I'm not talking about sex--although, kids, the Hebrew Bible is chock-full of the kind of nasty that makes even my queer hair stand on end--I'm talking queer. Reversal of power, the mighty brought low, the humble exalted, kings taken to school by prophets, burning bushes that don't burn, dead people coming to life, and--my personal favorite-of-the moment--the Son of God telling a guy, "Put your finger here." It's full-on Queer-O-Rama.

  3. The Left Hand of Darkness, by Ursula K. LeGuin

  4. Don't let the "science fiction" category fool you. This is out-beyond-the-edge social criticism, written so beautifully you won't feel a thing when the top of your head blows off.

  5. Gender Trouble, by Judith Butler

  6. Ok. Butler's writing style is not going to be everyone's bag o' crack. I happen to love it, because the ideas she's putting forth here are so challenging to wrap my head around that I have to read slowly anyway.

    Read whole post

  7. Gifted By Otherness, by L. William Countryman and M. R. Ritley

  8. Way past "tolerance" or "acceptance." We're here (in the Church), we're queer (in the Church), thanks be to God! Countryman and Ritley articulate, in clear and well-written prose, the importance of GLBTI Christians to the Christian community. We have gifts that the Church cannot afford to lose. Let the people say, "AMEN!"

  9. Lamb: The Gospel According to Biff, Christ's Childhood Pal, by Christopher Moore

  10. Hilarious and surprisingly moving when you least expect it. Very queer--again, not so much in sexual terms--in the way it blasts the life-breath (aka, ruah, for you Hebrew geeks) into the Jesus story. Truly. I laughed out loud and and felt closer to God.

  11. The Poisonwood Bible, by Barbara Kingsolver

  12. Multiple narrators, one of whom tends to write in palindromes. Yipes stripes!

  13. Dancing With God, by Jay Emerson Johnson

  14. Queer-God-Talk at its finest. If God-talk makes you want to puke, go to a bookstore that lets you sit and read books that you have no intention of purchasing. Read the first ten pages. I dare you.

  15. Epistemology of the Closet, by Eve Kosofsky Sedgwick

  16. Same caveat as for Judith Butler, although Sedgwick is also funny.

  17. A Fisherman of the Inland Sea, by Ursula K. LeGuin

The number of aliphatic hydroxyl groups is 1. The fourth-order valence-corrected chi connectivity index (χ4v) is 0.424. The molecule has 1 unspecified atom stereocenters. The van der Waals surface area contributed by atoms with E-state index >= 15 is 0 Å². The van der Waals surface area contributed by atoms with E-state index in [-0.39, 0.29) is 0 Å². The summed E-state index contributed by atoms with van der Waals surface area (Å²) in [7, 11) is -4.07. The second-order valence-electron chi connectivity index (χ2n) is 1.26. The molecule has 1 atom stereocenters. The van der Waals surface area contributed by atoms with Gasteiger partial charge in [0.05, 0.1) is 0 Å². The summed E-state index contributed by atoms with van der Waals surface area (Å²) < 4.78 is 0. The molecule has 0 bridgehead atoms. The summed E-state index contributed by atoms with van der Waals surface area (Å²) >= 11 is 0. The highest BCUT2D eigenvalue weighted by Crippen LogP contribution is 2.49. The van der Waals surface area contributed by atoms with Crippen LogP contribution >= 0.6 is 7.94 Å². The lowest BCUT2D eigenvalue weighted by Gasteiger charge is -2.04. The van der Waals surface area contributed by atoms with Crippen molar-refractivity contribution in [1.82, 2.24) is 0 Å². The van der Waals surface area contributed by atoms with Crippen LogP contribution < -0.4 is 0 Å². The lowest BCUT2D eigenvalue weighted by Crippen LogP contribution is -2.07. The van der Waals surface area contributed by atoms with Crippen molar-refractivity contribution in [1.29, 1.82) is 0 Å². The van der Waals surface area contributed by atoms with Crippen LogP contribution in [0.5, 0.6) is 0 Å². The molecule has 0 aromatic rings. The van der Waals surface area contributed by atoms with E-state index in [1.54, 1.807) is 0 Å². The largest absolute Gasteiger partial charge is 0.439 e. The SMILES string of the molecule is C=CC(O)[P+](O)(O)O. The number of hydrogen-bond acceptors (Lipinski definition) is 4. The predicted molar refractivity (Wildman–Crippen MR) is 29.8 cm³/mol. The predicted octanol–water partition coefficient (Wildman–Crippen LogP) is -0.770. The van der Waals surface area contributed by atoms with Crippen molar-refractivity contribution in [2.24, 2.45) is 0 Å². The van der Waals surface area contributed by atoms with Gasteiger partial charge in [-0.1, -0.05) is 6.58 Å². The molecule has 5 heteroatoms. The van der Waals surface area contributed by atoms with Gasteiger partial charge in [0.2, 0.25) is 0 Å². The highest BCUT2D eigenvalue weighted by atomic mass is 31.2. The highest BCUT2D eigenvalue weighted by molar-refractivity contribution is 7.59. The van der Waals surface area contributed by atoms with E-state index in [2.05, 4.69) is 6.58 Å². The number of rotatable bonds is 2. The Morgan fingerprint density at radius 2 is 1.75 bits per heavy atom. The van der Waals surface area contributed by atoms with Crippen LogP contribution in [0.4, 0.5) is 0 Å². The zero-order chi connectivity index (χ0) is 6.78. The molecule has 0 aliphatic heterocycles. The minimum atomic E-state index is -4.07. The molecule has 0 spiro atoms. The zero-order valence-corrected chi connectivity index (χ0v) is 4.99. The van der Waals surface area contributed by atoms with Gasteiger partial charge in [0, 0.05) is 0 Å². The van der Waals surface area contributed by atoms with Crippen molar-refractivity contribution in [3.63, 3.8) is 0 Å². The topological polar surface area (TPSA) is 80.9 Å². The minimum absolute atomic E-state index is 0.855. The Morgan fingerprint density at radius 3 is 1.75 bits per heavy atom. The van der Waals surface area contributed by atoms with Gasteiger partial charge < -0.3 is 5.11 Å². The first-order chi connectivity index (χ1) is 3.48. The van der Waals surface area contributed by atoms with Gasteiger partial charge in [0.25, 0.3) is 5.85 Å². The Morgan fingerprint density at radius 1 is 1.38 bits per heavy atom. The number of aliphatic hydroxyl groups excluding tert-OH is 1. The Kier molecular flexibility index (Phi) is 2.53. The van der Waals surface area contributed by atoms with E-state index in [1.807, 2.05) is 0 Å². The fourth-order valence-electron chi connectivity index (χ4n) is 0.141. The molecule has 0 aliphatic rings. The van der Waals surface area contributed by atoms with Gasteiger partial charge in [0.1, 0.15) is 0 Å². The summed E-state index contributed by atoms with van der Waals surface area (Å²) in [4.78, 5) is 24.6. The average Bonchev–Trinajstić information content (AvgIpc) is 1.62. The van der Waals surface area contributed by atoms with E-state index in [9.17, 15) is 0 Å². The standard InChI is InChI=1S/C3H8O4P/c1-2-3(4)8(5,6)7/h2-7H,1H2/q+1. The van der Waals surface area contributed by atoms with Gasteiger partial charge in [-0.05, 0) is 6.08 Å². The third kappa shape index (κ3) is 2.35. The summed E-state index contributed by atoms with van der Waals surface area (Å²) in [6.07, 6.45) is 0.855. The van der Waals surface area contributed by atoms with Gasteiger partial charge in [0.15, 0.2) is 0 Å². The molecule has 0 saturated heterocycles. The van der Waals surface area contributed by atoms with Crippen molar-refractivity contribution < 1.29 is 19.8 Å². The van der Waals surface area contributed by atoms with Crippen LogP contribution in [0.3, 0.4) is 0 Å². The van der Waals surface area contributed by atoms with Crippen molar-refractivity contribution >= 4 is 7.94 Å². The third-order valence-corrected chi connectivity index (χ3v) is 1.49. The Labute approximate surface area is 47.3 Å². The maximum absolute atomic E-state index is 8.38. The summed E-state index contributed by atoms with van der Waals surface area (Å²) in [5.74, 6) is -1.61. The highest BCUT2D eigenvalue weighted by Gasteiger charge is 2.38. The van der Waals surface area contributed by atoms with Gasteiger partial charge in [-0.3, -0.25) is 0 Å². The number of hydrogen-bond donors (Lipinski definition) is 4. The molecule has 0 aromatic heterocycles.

18. Queer is as queer does. This collection of short stories queers everything. Physics, colonialism, mountain-climbing, marriage, name it, she queers it. If Judith Butler leaves you cold, just read these stories. You'll never be stumped by the term "performativity" again.

  19. A Player To Be Named Later

  20. Cop-out? Me? Never. Just keeping my Queer Options open. If you have a candidate, let me know.

yours in the struggle,

Duck And Cover!

Rating: ES

The Washington Post's Style Invitational asked readers to take any word from the dictionary, alter it by adding, subtracting, or changing one letter, and supply a new definition.

My very favorite?

Dopeler effect: The tendency of stupid ideas to seem smarter when they come at you rapidly.

This effect is the one that my right-wing ultra-conservative brothers and sisters in Christ seem to count on the most as they continue to publicly flog their various agendae.

Build a wall along the U.S.-Mexico border to stem the tide of Mexicans currently flooding our job market? Great!
Who do you think is going to build it, Einstein? The DAR?

Strengthen heterosexual marriages by amending the U.S. Constitution to prevent gay people from ever being able to marry one another? Terrific!
Umm... wasn't the divorce rate up over 50% before any state allowed gay marriage? Do you imagine that all the married people in the country are just dying to bust out gay all over?

Let's get all the gay people out of the Church!
OK... hope you're not too attached to having music or flowers or being able to ever find anything in the sacristy...

We need religion back in the public schools!
You have to be certified to teach math or history or English, but let's not have any standards at all when it comes to what your kids are learning about God from the football coach.

The Dopeler Effect: Working to make America strong, scared, and stupid. Because every global village needs a bully.

yours in the struggle,